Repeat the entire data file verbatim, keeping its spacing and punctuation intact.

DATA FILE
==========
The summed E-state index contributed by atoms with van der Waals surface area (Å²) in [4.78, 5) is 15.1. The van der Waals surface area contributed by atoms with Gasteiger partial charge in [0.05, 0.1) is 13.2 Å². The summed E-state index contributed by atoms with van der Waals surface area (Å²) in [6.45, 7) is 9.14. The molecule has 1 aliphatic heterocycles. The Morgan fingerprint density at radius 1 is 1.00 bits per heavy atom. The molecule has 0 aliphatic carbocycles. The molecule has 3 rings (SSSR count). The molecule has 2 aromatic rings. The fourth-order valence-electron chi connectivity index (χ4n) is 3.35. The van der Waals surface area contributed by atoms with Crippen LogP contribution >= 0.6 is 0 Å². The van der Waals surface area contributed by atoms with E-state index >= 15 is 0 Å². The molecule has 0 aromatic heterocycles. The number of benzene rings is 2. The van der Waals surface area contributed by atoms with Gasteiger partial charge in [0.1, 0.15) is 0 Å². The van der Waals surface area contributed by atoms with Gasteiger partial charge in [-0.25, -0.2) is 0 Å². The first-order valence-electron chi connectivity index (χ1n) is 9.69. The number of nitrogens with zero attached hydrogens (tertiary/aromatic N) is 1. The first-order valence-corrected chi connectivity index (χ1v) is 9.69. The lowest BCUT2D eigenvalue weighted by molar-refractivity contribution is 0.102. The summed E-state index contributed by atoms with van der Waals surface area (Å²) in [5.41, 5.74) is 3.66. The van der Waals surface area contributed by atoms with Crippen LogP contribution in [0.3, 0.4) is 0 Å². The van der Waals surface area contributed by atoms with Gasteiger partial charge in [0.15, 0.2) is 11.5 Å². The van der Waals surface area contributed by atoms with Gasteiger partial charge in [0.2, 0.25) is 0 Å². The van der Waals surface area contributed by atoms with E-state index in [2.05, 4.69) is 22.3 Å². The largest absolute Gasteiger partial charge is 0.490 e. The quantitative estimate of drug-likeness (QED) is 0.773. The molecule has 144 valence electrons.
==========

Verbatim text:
The summed E-state index contributed by atoms with van der Waals surface area (Å²) in [4.78, 5) is 15.1. The van der Waals surface area contributed by atoms with Gasteiger partial charge in [0.05, 0.1) is 13.2 Å². The summed E-state index contributed by atoms with van der Waals surface area (Å²) in [6.45, 7) is 9.14. The molecule has 1 aliphatic heterocycles. The Morgan fingerprint density at radius 1 is 1.00 bits per heavy atom. The molecule has 0 aliphatic carbocycles. The molecule has 3 rings (SSSR count). The molecule has 2 aromatic rings. The fourth-order valence-electron chi connectivity index (χ4n) is 3.35. The van der Waals surface area contributed by atoms with Crippen LogP contribution >= 0.6 is 0 Å². The van der Waals surface area contributed by atoms with E-state index >= 15 is 0 Å². The molecule has 0 aromatic heterocycles. The number of benzene rings is 2. The van der Waals surface area contributed by atoms with Gasteiger partial charge in [0.1, 0.15) is 0 Å². The van der Waals surface area contributed by atoms with Gasteiger partial charge in [-0.25, -0.2) is 0 Å². The first-order valence-electron chi connectivity index (χ1n) is 9.69. The number of nitrogens with zero attached hydrogens (tertiary/aromatic N) is 1. The first-order valence-corrected chi connectivity index (χ1v) is 9.69. The lowest BCUT2D eigenvalue weighted by molar-refractivity contribution is 0.102. The summed E-state index contributed by atoms with van der Waals surface area (Å²) in [5.41, 5.74) is 3.66. The van der Waals surface area contributed by atoms with Crippen LogP contribution in [0.3, 0.4) is 0 Å². The van der Waals surface area contributed by atoms with Gasteiger partial charge in [0.15, 0.2) is 11.5 Å². The van der Waals surface area contributed by atoms with Gasteiger partial charge in [0.2, 0.25) is 0 Å². The van der Waals surface area contributed by atoms with E-state index in [2.05, 4.69) is 22.3 Å². The largest absolute Gasteiger partial charge is 0.490 e. The quantitative estimate of drug-likeness (QED) is 0.773. The molecule has 144 valence electrons.